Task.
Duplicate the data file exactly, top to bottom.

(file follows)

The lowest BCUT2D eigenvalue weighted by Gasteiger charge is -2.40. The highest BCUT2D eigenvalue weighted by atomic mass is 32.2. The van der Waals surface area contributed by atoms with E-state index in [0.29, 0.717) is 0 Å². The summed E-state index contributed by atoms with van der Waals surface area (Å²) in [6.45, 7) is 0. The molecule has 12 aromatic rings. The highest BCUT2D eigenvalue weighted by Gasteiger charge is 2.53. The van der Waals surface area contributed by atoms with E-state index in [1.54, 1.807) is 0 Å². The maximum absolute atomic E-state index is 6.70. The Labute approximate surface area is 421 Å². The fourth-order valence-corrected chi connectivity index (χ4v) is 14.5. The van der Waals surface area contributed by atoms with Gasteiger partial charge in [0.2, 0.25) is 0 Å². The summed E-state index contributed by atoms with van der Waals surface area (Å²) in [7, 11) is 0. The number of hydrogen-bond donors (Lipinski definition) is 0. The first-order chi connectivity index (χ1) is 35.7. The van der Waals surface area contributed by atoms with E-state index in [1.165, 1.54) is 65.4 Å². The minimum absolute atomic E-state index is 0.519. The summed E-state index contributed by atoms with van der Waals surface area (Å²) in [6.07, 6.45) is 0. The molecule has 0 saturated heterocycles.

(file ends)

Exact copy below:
The lowest BCUT2D eigenvalue weighted by Gasteiger charge is -2.40. The highest BCUT2D eigenvalue weighted by atomic mass is 32.2. The van der Waals surface area contributed by atoms with E-state index in [0.29, 0.717) is 0 Å². The summed E-state index contributed by atoms with van der Waals surface area (Å²) in [6.45, 7) is 0. The molecule has 12 aromatic rings. The highest BCUT2D eigenvalue weighted by Gasteiger charge is 2.53. The van der Waals surface area contributed by atoms with E-state index in [1.54, 1.807) is 0 Å². The maximum absolute atomic E-state index is 6.70. The Labute approximate surface area is 421 Å². The fourth-order valence-corrected chi connectivity index (χ4v) is 14.5. The van der Waals surface area contributed by atoms with Gasteiger partial charge in [0.2, 0.25) is 0 Å². The summed E-state index contributed by atoms with van der Waals surface area (Å²) in [7, 11) is 0. The number of hydrogen-bond donors (Lipinski definition) is 0. The first-order chi connectivity index (χ1) is 35.7. The van der Waals surface area contributed by atoms with E-state index in [1.165, 1.54) is 65.4 Å². The minimum absolute atomic E-state index is 0.519. The summed E-state index contributed by atoms with van der Waals surface area (Å²) in [6.07, 6.45) is 0. The molecule has 0 saturated heterocycles.